FROM NEW PUBLIC MANAGEMENT TO NETWORKED COMMUNITY GOVERNANCE? STRATEGIC LOCAL PUBLIC SERVICE NETWORKS IN ENGLAND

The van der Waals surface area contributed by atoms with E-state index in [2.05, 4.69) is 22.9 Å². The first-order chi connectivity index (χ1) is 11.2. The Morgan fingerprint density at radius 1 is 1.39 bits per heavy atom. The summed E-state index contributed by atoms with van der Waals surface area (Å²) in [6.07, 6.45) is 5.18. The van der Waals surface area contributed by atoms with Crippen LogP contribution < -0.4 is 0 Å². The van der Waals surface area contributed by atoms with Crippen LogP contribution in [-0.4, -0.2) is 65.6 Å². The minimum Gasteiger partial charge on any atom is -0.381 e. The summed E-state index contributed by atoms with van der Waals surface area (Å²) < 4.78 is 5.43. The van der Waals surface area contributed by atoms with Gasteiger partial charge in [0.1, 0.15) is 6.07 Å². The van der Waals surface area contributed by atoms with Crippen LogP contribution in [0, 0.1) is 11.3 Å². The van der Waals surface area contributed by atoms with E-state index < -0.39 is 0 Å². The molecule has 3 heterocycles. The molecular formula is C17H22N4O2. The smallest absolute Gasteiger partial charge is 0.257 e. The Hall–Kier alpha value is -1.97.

This chapter examines the impact on local public service networks in England of a range of policies which are inspired by the concept of networked community governance. This new(ish) approach is predicated on the belief that local government need not be directly involved in the delivery of local services but that it does have a key role to play in orchestrating partnerships of local providers from across the public, private and voluntary sectors. The chapter first describes the traditional model of the local welfare state which held sway in the period immediately following World War II. Next it considers the policies pursued by the Thatcher governments of the 1980s and early 1990s which are widely seen as having been influenced by and symptomatic of the “New Public Management” (NPM). It then focuses on recent policies and their impact on local government and local governance. It argues that the increasing influence of networked community governance reflects an awareness of some of the weaknesses of previous approaches. However, it has not entirely displaced previous paradigms. Current policies blend approaches associated with traditional models of public administration, the NPM and networked community governance. They are not therefore entirely new but they have led to an increased emphasis on collaboration and “citizen-centered” services. This requires local officials and politicians to work across organizational boundaries in ways that were not expected of them in the past, and it poses challenges to traditional forms of central government oversight of local government and other service providers.